James Webb Space Telescope
In December 2020 the James Webb Space Telescope (JWST) finally launched. The $10 billion observatory is a twenty-year joint effort of NASA, the European Space Agency, and the Canadian Space Agency, and the most powerful telescope ever developed. Its mission—peer 13.5 billion lightyears back in time to the earliest stages of the universe.
JWST’s launch date was December 25 from Europe’s Spaceport in Kourou, French Guiana. Longtime fans of the telescope are celebrating it as a Christmas miracle. It was the first planned to launch in 2007, but decades of delays and false hope drove the project from its initial budget of $500 million up to its current $10 billion cost.
You can watch recorded launch video and future NASA livestreams at https://www.nasa.gov/nasalive.
The stakes are high for Anil Seth, associate professor in the Department of Physics & Astronomy. Out of more than 1,000 proposals for observation time on the telescope, Seth’s is one of 266 that were approved. He spoke with AtTheU to talk about this cosmic milestone.
What is the James Webb Space Telescope?
It is the largest and most powerful telescope that we’ve ever sent into space—the primary mirror is about the size of a typical house. It’s really big compared to the Hubble Space Telescope, which has a primary mirror the size of a bedroom. Hubble uses the ultraviolet and visible light to create jaw-dropping images of deep space that fundamentally changed our understanding of the cosmos. JWST will be much, much, much farther away than Hubble, located almost one million miles from Earth. From there, it can detect the faintest traces of infrared light, the wavelength of light emitted by everything that produces heat.
The telescope’s primary power is to detect faint galaxies far, far away. It’ll be able to pick up the infrared light spectrum of planets, newly forming stars, black holes, and other faint objects in ways that we’ve never been able to before. Almost every astronomer is probably going to want to use JWST for something. We saw so much using the Hubble Space Telescope. With JWST, we’ll be able to see more than we can imagine. It’s very exciting.
The launch date has been pushed back several times including once this week. Is the telescope launch tricker then usual?
The size makes it really hard to launch. The telescope has three big segments—a sunshield the size of a tennis court, the house-sized primary mirror, and the secondary mirror, Right now, it’s all packaged up like a Christmas present to fit inside the rocket. After launch, the segments will begin to unfold. It’s a complicated process involving hundreds of steps that have to work perfectly. This has never been done before—one error and the whole project could fail. That’s why people are so stressed out!
Where will JWST orbit in space?
It’s going to orbit the sun almost one million miles away from Earth. It will live at what is called a Lagrange point, a location where gravity from the earth and sun are equal. And will just sit there, orbiting with the Earth around the sun. This ensures that the telescope will always point away from the sun.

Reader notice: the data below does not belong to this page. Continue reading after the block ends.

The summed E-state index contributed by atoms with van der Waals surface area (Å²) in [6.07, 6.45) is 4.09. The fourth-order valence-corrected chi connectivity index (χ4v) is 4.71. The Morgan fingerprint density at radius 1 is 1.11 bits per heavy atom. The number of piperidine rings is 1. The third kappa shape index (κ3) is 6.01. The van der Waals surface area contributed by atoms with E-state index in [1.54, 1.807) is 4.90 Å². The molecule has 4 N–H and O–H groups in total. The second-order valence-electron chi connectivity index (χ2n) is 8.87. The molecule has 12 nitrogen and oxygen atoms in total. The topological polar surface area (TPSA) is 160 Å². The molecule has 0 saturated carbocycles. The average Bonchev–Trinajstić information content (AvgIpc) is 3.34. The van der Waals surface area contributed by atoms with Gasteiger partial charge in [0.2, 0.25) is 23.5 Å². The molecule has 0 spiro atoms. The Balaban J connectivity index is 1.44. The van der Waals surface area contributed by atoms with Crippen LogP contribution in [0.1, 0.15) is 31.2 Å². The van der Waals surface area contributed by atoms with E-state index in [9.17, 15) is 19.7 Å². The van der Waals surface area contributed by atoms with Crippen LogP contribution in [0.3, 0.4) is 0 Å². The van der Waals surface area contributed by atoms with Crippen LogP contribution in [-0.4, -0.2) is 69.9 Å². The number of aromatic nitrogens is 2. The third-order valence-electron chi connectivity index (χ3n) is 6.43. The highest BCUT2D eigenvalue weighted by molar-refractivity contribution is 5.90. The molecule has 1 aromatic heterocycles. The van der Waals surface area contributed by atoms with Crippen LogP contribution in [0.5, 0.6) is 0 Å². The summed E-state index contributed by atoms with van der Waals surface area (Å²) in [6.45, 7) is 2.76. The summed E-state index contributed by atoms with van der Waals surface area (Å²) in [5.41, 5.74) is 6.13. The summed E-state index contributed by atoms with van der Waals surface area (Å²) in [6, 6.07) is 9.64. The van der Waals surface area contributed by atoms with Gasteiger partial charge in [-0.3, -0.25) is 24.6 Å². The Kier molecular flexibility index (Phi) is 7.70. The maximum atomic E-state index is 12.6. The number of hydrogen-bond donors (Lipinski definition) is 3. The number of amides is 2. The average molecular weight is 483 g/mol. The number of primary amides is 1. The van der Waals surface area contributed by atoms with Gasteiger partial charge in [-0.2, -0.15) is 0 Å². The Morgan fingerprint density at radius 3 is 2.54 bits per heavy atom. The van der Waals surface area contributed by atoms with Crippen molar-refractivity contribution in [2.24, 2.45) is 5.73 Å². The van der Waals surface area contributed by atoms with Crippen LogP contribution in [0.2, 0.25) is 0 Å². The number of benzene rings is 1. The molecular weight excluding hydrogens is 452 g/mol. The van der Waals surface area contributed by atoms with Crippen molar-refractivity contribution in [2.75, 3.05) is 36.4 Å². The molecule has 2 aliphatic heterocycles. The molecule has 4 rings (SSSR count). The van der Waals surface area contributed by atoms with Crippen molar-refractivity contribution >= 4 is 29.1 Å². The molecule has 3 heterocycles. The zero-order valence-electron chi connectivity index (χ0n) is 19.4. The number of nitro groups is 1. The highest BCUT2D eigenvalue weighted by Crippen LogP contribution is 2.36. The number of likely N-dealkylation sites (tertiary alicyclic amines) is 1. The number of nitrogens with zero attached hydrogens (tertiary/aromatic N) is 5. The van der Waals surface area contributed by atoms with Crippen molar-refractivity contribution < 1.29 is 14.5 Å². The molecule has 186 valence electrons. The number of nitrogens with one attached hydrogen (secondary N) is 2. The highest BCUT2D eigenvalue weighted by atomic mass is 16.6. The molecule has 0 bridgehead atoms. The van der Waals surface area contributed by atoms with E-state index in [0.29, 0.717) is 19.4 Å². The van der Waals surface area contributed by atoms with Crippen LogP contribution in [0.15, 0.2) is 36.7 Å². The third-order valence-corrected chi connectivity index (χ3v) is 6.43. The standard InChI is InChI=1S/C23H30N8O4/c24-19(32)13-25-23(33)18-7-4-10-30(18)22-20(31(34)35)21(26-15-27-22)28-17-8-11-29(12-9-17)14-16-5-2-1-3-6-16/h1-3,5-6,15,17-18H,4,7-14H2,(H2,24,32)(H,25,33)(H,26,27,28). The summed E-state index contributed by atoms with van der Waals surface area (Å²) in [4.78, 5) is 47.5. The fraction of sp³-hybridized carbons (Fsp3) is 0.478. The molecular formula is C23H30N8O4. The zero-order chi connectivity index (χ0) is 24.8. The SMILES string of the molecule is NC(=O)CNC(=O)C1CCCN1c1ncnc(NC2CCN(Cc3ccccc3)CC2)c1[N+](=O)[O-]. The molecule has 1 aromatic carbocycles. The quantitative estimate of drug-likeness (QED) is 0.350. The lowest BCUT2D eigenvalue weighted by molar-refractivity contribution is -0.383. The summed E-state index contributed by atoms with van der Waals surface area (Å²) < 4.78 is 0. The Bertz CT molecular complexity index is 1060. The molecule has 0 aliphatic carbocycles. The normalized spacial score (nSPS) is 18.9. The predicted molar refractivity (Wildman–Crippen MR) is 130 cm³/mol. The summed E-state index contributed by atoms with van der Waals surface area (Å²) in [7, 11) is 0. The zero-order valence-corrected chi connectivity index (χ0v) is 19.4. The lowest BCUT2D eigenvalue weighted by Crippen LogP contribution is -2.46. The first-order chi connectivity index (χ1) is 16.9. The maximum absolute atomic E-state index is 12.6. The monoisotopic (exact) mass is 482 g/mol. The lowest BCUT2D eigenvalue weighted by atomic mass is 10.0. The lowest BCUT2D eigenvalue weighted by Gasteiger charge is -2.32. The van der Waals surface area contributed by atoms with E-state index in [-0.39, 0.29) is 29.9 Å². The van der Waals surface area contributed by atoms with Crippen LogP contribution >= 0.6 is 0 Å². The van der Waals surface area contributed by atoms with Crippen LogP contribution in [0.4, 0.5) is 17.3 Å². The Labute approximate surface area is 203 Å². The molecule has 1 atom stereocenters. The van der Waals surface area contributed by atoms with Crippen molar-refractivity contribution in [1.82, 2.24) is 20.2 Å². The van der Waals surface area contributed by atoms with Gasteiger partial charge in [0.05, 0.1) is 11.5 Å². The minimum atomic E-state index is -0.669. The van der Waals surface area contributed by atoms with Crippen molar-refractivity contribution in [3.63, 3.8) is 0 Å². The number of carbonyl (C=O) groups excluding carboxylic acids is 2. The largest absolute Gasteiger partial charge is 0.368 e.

Anything warm emits infrared light—stars, humans, every other thing on Earth. To make an infrared-detecting telescope, the equipment needs to be extremely cold, so its heat doesn’t interfere with infrared readings from space. That’s what the sun shield is for. The massive mylar sail will create a shadow that prevents the telescope from absorbing heat. The sunshade will begin to unfurl a week after launch, starting with 107 release mechanisms that have to fire simultaneously. The sun shield will then always be between the telescope and sun, keeping the telescope really cold. If this doesn’t happen right…it’ll be bad.
JWST’s location also provides a wide-open view for observations. The Hubble space telescope orbits the Earth just over 300 miles up, which means the planet sometimes blocks the telescope’s vision as it orbits the earth every 90 minutes. At JWST’s Lagrange position, it’s much easier to keep a single orientation in the sky for a longer time and to make observations constantly. So we’ll end up getting more data each year from JWST than from Hubble.
You will be one of the first astronomers to get observation time on the JWST. Can you tell us about your research?
I study black holes. Every black hole has stuff falling onto it that emits light. It turns out that a lot of that light gets emitted at infrared wavelengths. This telescope is much, much, more sensitive to those wavelengths than any other previous telescope. The problem is that we’ve never seen what a faint black hole looks like at these wavelengths.
I’m leading a project that will look at places where we know black holes exist, because we’ve measured them from the motions of the stars around them, but that are very faint. These are so much fainter than something like a quasar, which is where the black hole is devouring as much material as it can. The black holes I’m interested in are just sipping their material, and they’re much more typical of the average black hole in the universe. We’re basically looking unique signatures in this wavelength spectrum that will tip us off to a black hole is present. One of the objects we’ll focus on is the first one ever photographed.